Sessions’ marijuana antagonism spooks hemp industry, but some see silver lining

Attorney General Jeff Sessions didn’t have hemp in mind when he repealed Obama-era protections for state-legal marijuana businesses.

But his Jan. 4 announcement sent shock waves into the hemp industry, too, leaving entrepreneurs scrambling to reassure skittish investors.

It’s been a rocky couple of weeks for hemp entrepreneurs. That’s despite the fact that hemp’s legal status has nothing to do with Sessions’ announcement.

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In fact, hemp producers and entrepreneurs are capitalizing on the attorney general’s decision as an opportunity to highlight hemp’s legal certainty, which now stands in even starker contrast to the status of its intoxicating cousin, marijuana.

Hemp production has been enshrined into law by Congress through the 2014 Farm Bill, meaning the Department of Justice can’t go after hemp growers or processors abiding by the terms of state hemp rules.

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That didn’t keep the phones from ringing at The H. Hemp Company, a Boulder, Colorado, maker of CBD oils and topicals.

“I had investor conversations immediately, because it really spooked them,” said CEO Ashley Grace.

Hemp’s eternal association with marijuana, derived from the same plant, means that what happens to marijuana affects the public’s perception of hemp.

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“The indirect negativity and antagonism of the government toward cannabis affects all of us,” Grace said.

“It’s creating confusion and anxiety in the hemp industry.”

Tougher to raise money?

On the downside, the Sessions announcement could make it harder for hemp entrepreneurs to raise money – even if hemp is not affected.

“I see the tremendous challenge businesses face trying to overcome that hesitation,” said Micah Tapman, a partner at Canopy Boulder, a Colorado business accelerator that funds ancillary businesses in the hemp and marijuana industries.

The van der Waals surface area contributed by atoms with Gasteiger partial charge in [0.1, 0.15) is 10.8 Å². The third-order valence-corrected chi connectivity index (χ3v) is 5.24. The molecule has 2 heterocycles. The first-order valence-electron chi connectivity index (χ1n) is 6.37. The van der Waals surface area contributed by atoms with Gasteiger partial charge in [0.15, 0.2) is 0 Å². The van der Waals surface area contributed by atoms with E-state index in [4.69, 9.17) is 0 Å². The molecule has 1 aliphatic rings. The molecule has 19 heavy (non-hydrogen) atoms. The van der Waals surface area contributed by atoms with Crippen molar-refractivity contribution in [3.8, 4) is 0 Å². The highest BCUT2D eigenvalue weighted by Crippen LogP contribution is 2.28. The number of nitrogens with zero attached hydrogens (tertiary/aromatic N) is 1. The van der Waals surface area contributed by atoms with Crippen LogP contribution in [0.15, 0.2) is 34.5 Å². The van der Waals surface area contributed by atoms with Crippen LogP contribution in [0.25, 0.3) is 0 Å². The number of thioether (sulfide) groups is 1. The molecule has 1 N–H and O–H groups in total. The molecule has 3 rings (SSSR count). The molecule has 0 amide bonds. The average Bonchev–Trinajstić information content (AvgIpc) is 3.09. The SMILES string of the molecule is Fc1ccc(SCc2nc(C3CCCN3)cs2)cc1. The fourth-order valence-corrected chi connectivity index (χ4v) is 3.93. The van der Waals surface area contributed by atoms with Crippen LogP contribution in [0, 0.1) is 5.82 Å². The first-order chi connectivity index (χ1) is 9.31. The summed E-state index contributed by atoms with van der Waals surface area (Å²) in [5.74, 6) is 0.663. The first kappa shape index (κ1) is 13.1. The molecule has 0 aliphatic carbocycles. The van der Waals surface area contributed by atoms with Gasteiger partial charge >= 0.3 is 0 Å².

But Tapman and Grace are telling investors that hemp’s position may be stronger because of Sessions’ announcement.

That’s because hemp’s inclusion in the Farm Bill means its legal status can’t be usurped by an agency memo.

“I feel pretty protected because we have laws in place to support our (hemp) program,” said Will Tarleton, founder of Tennessee Grown, which cultivates and processes hemp products in Nashville.

The Sessions pronouncement should encourage hemp businesses to do a better job reminding consumers and investors that they’re not affected by marijuana enforcement, Tarleton said.

“Although we’re talking about the same plant, there’s obviously a big difference between hemp and marijuana, and we’ve got to keep talking about that,” he said.

“Once people understand that, people see hemp as an area that’s a little more comfy to operate in.”

Possible silver lining

In fact, some bullish hemp entrepreneurs believe the industry could even capitalize on Sessions’ antagonism to marijuana. That’s because it underscores hemp’s legal certainty.

“This is an incredible opportunity for the hemp industry, because hemp is the safe bet,” said Bruce Perlowin, CEO of Hemp Inc., which grows and processes hemp and kenaf – a fiber plant related to hemp and jute – in North Carolina.

Already there are signs that may be happening.

A Canadian CBD manufacturer, Isodiol International, recently announced a licensing agreement with Level Brands of Charlotte, North Carolina, to develop CBD-infused tinctures, beverages and body care products under the Kathy Ireland Health & Wellness label.

Grace agreed that Sessions’ marijuana antagonism could bring the hemp industry new attention from investors.

“Those investors who are interested in cannabis aren’t going to be spooked by hemp,” Grace said. “They’re going to be more intrigued by it.”

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